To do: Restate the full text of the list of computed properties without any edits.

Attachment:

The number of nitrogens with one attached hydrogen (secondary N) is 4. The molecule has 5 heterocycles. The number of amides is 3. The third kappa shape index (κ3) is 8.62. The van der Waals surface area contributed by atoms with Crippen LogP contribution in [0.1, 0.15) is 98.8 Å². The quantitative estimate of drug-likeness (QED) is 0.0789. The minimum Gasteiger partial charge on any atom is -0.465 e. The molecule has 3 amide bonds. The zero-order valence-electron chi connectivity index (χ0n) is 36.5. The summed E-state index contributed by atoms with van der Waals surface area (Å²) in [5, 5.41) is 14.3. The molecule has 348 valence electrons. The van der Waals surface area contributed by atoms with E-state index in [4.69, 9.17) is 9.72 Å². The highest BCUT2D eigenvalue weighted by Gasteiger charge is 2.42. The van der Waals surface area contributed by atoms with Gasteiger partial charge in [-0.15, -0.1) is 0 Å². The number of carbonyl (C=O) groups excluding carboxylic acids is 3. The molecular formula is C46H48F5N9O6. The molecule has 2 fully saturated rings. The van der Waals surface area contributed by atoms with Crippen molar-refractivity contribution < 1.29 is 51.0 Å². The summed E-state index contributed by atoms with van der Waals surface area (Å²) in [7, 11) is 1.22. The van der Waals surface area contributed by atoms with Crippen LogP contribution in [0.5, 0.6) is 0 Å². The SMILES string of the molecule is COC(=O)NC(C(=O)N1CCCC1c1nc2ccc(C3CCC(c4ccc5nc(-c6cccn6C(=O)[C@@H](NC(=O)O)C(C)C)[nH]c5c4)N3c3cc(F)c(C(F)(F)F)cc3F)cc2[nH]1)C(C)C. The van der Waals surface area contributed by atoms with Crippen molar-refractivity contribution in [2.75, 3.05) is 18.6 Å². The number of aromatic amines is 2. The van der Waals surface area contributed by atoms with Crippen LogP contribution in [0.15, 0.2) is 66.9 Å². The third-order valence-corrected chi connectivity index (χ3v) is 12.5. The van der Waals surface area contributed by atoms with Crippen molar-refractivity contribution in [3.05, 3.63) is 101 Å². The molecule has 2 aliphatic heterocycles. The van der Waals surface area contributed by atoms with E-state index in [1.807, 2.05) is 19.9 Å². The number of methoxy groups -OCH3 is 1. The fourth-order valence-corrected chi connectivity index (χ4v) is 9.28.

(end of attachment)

The number of nitrogens with one attached hydrogen (secondary N) is 4. The molecule has 5 heterocycles. The number of amides is 3. The third kappa shape index (κ3) is 8.62. The van der Waals surface area contributed by atoms with Crippen LogP contribution in [0.1, 0.15) is 98.8 Å². The quantitative estimate of drug-likeness (QED) is 0.0789. The minimum Gasteiger partial charge on any atom is -0.465 e. The molecule has 3 amide bonds. The zero-order valence-electron chi connectivity index (χ0n) is 36.5. The summed E-state index contributed by atoms with van der Waals surface area (Å²) in [5, 5.41) is 14.3. The molecule has 348 valence electrons. The van der Waals surface area contributed by atoms with E-state index in [4.69, 9.17) is 9.72 Å². The highest BCUT2D eigenvalue weighted by Gasteiger charge is 2.42. The van der Waals surface area contributed by atoms with Gasteiger partial charge in [-0.15, -0.1) is 0 Å². The number of carbonyl (C=O) groups excluding carboxylic acids is 3. The molecular formula is C46H48F5N9O6. The molecule has 2 fully saturated rings. The van der Waals surface area contributed by atoms with Crippen molar-refractivity contribution < 1.29 is 51.0 Å². The summed E-state index contributed by atoms with van der Waals surface area (Å²) in [7, 11) is 1.22. The van der Waals surface area contributed by atoms with Crippen LogP contribution in [0.5, 0.6) is 0 Å². The SMILES string of the molecule is COC(=O)NC(C(=O)N1CCCC1c1nc2ccc(C3CCC(c4ccc5nc(-c6cccn6C(=O)[C@@H](NC(=O)O)C(C)C)[nH]c5c4)N3c3cc(F)c(C(F)(F)F)cc3F)cc2[nH]1)C(C)C. The van der Waals surface area contributed by atoms with Crippen molar-refractivity contribution in [2.75, 3.05) is 18.6 Å². The number of aromatic amines is 2. The van der Waals surface area contributed by atoms with Crippen LogP contribution in [0.15, 0.2) is 66.9 Å². The third-order valence-corrected chi connectivity index (χ3v) is 12.5. The van der Waals surface area contributed by atoms with Crippen molar-refractivity contribution in [3.05, 3.63) is 101 Å². The molecule has 2 aliphatic heterocycles. The van der Waals surface area contributed by atoms with E-state index in [1.807, 2.05) is 19.9 Å². The number of methoxy groups -OCH3 is 1. The fourth-order valence-corrected chi connectivity index (χ4v) is 9.28.